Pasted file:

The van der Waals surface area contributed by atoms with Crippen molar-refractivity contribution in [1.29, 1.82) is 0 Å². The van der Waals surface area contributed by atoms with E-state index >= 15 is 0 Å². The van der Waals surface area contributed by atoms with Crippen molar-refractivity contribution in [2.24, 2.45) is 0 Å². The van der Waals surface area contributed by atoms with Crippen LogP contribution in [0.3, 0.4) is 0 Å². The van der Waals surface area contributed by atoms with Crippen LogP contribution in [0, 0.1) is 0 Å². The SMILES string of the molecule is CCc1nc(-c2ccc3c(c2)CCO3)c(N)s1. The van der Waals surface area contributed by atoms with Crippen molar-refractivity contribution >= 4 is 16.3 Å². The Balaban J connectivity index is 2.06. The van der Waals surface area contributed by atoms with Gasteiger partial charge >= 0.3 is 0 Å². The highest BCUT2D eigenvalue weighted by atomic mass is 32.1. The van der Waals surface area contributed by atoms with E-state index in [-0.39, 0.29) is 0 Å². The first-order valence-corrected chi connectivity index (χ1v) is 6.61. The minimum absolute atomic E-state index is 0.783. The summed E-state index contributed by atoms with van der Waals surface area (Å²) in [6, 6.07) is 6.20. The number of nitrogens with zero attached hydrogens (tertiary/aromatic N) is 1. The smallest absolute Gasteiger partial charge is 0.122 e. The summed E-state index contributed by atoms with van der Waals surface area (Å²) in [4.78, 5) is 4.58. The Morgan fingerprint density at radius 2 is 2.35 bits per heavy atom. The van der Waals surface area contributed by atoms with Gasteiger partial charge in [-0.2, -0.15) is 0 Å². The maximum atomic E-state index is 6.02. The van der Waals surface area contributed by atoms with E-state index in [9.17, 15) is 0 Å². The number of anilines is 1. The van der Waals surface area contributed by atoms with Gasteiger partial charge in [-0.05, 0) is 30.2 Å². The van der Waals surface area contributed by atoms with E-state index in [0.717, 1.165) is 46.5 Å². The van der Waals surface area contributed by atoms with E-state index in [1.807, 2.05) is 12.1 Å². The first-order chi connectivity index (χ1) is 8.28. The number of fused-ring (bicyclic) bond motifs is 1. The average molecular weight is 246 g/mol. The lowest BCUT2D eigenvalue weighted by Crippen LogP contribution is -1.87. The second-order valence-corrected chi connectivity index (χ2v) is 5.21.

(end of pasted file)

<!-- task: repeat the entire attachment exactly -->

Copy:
The van der Waals surface area contributed by atoms with Crippen molar-refractivity contribution in [1.29, 1.82) is 0 Å². The van der Waals surface area contributed by atoms with E-state index >= 15 is 0 Å². The van der Waals surface area contributed by atoms with Crippen molar-refractivity contribution in [2.24, 2.45) is 0 Å². The van der Waals surface area contributed by atoms with Crippen LogP contribution in [0.3, 0.4) is 0 Å². The van der Waals surface area contributed by atoms with Crippen LogP contribution in [0, 0.1) is 0 Å². The SMILES string of the molecule is CCc1nc(-c2ccc3c(c2)CCO3)c(N)s1. The van der Waals surface area contributed by atoms with Crippen molar-refractivity contribution >= 4 is 16.3 Å². The Balaban J connectivity index is 2.06. The van der Waals surface area contributed by atoms with Gasteiger partial charge >= 0.3 is 0 Å². The highest BCUT2D eigenvalue weighted by atomic mass is 32.1. The van der Waals surface area contributed by atoms with E-state index in [-0.39, 0.29) is 0 Å². The first-order valence-corrected chi connectivity index (χ1v) is 6.61. The minimum absolute atomic E-state index is 0.783. The summed E-state index contributed by atoms with van der Waals surface area (Å²) in [6, 6.07) is 6.20. The number of nitrogens with zero attached hydrogens (tertiary/aromatic N) is 1. The smallest absolute Gasteiger partial charge is 0.122 e. The summed E-state index contributed by atoms with van der Waals surface area (Å²) in [4.78, 5) is 4.58. The Morgan fingerprint density at radius 2 is 2.35 bits per heavy atom. The van der Waals surface area contributed by atoms with Gasteiger partial charge in [-0.2, -0.15) is 0 Å². The maximum atomic E-state index is 6.02. The van der Waals surface area contributed by atoms with E-state index in [9.17, 15) is 0 Å². The number of anilines is 1. The van der Waals surface area contributed by atoms with Gasteiger partial charge in [-0.05, 0) is 30.2 Å². The van der Waals surface area contributed by atoms with E-state index in [0.717, 1.165) is 46.5 Å². The van der Waals surface area contributed by atoms with E-state index in [1.807, 2.05) is 12.1 Å². The first-order chi connectivity index (χ1) is 8.28. The number of fused-ring (bicyclic) bond motifs is 1. The average molecular weight is 246 g/mol. The lowest BCUT2D eigenvalue weighted by Crippen LogP contribution is -1.87. The second-order valence-corrected chi connectivity index (χ2v) is 5.21.